The move into DST this year was once again accompanied by the whiny rants of the “Indiana should be on Central time, not Eastern time” crowd. This state is the westernmost state in the Eastern zone, our kids shouldn’t be going to school in the dark, we’d see prime time network TV shows an hour earlier and blah, blah, blah.
But this year there was something new, too: a rising chorus of voices demanding to scrap the whole DST scheme, which makes more sense to us.
Lower tax hike is a good move
Anti-smoking advocates pushed the General Assembly to raise the cigarette tax in Indiana $1.50 a pack. The House was open to a hike, but settled on $1. Now the Senate is squawking, and House Speaker Brian Bosma says he is open to a smaller increase, perhaps 60 cents a pack.
It seems like a reasonable move to us, but complaints are flying in from left and right. The anti-smoking crowd would like to stick with the $1.50 or even go higher. Fiscal conservatives want no increase at all.
If the art of compromise means not pleasing anyone, Bosma has it about right.
But the tax hike has to be considered in context, not evaluated in isolation.
Repeal, replace is not so easy
In case you missed it, health care is now a right in this country.
Well, to be precise, health insurance is a right. But health insurance is not really insurance as it has historically been defined and understood — a risk pool to take care of huge, unforeseen events. It is an employer- or government-provided benefit guaranteeing health care.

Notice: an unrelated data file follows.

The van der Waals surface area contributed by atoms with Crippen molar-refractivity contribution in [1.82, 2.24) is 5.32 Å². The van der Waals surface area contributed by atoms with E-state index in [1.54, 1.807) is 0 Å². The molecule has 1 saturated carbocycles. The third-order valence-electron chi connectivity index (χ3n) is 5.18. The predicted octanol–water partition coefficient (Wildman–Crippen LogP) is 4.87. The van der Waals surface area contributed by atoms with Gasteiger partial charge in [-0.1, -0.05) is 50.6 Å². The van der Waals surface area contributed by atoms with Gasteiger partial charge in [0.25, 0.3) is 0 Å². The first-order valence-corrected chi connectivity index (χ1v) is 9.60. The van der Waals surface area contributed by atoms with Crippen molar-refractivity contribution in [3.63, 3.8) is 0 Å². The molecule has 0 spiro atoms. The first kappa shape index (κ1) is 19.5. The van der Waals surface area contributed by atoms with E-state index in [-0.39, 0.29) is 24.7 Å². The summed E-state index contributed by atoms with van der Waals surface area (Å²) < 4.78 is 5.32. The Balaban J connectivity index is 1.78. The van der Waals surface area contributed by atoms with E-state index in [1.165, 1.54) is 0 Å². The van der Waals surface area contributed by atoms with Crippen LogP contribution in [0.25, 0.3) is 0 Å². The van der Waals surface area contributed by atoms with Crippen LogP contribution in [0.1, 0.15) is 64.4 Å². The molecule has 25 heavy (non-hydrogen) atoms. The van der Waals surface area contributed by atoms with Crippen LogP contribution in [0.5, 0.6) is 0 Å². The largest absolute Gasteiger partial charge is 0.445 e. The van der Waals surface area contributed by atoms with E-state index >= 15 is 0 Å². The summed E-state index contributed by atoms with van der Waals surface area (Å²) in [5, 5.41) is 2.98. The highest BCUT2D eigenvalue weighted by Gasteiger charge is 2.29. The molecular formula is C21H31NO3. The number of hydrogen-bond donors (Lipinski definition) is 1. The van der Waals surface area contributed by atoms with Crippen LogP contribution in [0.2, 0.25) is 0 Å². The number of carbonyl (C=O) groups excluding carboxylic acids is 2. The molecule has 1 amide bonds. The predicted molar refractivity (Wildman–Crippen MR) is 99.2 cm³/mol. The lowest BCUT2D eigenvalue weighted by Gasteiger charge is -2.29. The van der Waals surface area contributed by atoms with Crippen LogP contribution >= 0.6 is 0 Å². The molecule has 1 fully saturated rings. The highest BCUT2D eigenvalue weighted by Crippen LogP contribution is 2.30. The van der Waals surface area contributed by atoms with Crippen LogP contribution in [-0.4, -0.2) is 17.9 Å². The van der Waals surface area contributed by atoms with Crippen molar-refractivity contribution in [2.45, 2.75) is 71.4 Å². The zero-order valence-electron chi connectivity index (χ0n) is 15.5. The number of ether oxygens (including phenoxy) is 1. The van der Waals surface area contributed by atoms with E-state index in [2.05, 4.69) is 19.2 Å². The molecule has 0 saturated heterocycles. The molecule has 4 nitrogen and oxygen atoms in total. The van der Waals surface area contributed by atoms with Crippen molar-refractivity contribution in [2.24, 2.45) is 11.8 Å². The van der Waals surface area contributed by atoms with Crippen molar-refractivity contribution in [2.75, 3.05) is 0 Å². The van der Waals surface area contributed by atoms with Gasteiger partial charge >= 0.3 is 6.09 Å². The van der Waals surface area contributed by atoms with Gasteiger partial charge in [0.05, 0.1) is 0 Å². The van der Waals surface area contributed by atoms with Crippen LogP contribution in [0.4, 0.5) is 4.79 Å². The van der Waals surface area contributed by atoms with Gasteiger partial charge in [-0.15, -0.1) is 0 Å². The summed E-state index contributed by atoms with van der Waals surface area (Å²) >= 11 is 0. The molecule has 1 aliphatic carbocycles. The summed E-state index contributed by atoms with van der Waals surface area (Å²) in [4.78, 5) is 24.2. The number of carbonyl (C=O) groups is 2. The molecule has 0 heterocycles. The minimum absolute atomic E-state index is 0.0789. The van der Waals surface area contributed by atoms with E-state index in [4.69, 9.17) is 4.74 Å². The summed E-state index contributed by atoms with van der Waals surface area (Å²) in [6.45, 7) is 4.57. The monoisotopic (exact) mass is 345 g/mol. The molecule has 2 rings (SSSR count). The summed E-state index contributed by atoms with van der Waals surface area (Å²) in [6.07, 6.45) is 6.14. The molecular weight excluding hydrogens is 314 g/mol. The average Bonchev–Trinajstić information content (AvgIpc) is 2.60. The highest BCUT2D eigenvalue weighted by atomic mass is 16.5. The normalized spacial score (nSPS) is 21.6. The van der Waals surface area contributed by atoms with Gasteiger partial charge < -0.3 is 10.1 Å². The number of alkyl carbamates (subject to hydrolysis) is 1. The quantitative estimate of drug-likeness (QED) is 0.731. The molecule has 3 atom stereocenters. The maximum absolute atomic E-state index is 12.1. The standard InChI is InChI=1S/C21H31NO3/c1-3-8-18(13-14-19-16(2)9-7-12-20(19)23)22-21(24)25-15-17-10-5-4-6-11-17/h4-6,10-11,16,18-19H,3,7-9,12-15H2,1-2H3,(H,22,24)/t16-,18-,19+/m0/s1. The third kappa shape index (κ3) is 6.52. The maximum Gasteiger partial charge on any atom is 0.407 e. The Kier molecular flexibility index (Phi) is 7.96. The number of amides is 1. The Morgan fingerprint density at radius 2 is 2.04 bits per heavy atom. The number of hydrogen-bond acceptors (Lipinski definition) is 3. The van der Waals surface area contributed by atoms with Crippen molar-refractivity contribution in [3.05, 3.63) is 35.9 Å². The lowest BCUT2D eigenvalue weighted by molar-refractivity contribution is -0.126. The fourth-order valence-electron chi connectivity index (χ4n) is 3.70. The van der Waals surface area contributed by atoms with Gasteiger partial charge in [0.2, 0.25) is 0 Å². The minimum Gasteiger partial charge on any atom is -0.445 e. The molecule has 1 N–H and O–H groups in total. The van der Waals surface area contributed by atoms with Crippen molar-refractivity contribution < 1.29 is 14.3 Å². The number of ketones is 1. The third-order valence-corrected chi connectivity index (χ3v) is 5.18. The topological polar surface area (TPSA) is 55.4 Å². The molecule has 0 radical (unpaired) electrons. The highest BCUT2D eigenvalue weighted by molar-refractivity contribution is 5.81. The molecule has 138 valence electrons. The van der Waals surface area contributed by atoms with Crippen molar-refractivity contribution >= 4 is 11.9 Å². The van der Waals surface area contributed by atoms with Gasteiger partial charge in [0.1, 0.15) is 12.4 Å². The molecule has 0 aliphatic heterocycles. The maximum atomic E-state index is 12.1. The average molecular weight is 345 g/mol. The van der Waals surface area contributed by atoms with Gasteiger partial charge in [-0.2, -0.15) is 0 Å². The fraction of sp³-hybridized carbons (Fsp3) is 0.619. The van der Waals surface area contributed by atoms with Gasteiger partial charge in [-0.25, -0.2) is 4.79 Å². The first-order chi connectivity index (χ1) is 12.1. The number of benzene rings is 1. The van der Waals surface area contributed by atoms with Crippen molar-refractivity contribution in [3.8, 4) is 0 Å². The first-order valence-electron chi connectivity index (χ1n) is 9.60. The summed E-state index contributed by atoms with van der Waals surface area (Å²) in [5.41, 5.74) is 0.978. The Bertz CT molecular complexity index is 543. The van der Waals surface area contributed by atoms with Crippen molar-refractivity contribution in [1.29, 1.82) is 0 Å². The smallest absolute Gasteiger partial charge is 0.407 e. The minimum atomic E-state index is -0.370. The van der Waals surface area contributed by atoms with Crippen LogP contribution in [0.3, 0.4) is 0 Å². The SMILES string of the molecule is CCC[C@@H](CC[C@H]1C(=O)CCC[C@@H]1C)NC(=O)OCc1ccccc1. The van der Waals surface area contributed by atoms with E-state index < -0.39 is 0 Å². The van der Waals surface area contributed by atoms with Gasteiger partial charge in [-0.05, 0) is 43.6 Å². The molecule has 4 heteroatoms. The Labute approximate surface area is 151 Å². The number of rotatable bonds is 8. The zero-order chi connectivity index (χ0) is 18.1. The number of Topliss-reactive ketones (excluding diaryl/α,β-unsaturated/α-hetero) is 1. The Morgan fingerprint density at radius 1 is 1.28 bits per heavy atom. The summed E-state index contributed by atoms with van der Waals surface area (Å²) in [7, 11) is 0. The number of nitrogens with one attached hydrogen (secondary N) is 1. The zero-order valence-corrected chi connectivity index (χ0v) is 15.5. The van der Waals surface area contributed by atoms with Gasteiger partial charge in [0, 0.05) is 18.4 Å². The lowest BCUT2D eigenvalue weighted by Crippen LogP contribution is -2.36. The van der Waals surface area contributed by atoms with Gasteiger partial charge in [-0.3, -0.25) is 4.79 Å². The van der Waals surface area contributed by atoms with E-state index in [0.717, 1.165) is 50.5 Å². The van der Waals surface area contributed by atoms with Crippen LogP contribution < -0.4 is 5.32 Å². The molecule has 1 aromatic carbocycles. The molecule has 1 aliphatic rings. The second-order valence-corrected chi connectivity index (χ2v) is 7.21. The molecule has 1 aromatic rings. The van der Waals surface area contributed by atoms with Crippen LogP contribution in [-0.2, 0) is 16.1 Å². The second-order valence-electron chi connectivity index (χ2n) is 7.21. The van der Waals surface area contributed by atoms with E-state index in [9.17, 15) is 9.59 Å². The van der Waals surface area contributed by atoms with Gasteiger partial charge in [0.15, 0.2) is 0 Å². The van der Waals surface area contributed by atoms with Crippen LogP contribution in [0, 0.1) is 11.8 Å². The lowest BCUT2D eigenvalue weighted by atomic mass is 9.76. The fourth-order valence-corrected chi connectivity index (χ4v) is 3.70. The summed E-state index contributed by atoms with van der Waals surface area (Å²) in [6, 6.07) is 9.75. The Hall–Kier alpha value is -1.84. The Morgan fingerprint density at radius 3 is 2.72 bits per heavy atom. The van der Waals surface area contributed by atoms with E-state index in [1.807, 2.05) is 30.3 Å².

Since Obamacare passed, congressional Republicans enthusiastically voted to repeal it scores of times. Of course they knew the attempts would die in the Senate or by President Obama’s veto. It was wonderful theater. Now, they face the reality that they can actually repeal it, and have a Republican president to sign off on it. And they’re not up to the task.
Those pesky social issues
The press is fascinated with how many social issues are being brought up in this year’s legislative session.
“Republicans who control Indiana’s Statehouse said they wanted a break from divisive social issues that embroiled the Legislature in recent years,” The Associated Press reported last week. “But with the session half over, it appears what lawmakers are actually taking a break from is their plan to steer clear of social issues.”
And now The Indianapolis Star wonders what Gov. Eric Holcomb will do if a social issue ends up as on his desk: “He made it clear during his campaign he is allied with social conservatives on issues such as abortion. But he also signaled a more nuanced approach.”
Hoosiers are helping Trump
President Trump has no government experience, and he has an impulsive, reactive nature. Fortunately, he is smart, too, so he recognizes that those two facts will limit his effectiveness as chief executive. That’s why one of his best moves was to surround himself with Cabinet heads and other administration personnel who have both deep experience and steady, deliberative natures, including two of Indiana’s finest.
The influence of Vice President Mike Pence has already been evident. Now Dan Coats joins the team as director of national intelligence after possibly the shortest retirement in U.S. Senate history.
Coats has a wealth of Washington experience, as a representative, senator and lobbyist.